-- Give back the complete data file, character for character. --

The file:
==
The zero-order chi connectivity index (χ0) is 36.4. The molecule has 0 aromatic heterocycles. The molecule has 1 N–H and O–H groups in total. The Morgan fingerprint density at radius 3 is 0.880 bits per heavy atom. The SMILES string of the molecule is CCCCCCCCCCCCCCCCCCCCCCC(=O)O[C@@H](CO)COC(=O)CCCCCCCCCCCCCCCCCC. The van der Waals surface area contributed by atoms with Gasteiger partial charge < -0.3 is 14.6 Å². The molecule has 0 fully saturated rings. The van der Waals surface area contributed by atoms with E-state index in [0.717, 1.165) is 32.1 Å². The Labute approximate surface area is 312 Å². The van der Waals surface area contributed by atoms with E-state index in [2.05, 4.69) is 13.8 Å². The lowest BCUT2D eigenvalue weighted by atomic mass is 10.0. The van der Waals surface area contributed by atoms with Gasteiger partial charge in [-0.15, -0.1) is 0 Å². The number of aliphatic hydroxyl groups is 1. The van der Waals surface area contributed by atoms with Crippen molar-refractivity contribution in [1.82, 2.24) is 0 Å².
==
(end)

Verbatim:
The zero-order chi connectivity index (χ0) is 36.4. The molecule has 0 aromatic heterocycles. The molecule has 1 N–H and O–H groups in total. The Morgan fingerprint density at radius 3 is 0.880 bits per heavy atom. The SMILES string of the molecule is CCCCCCCCCCCCCCCCCCCCCCC(=O)O[C@@H](CO)COC(=O)CCCCCCCCCCCCCCCCCC. The van der Waals surface area contributed by atoms with Gasteiger partial charge < -0.3 is 14.6 Å². The molecule has 0 fully saturated rings. The van der Waals surface area contributed by atoms with E-state index in [0.717, 1.165) is 32.1 Å². The Labute approximate surface area is 312 Å². The van der Waals surface area contributed by atoms with E-state index in [2.05, 4.69) is 13.8 Å². The lowest BCUT2D eigenvalue weighted by atomic mass is 10.0. The van der Waals surface area contributed by atoms with Gasteiger partial charge in [-0.15, -0.1) is 0 Å². The number of aliphatic hydroxyl groups is 1. The van der Waals surface area contributed by atoms with Crippen molar-refractivity contribution in [1.82, 2.24) is 0 Å².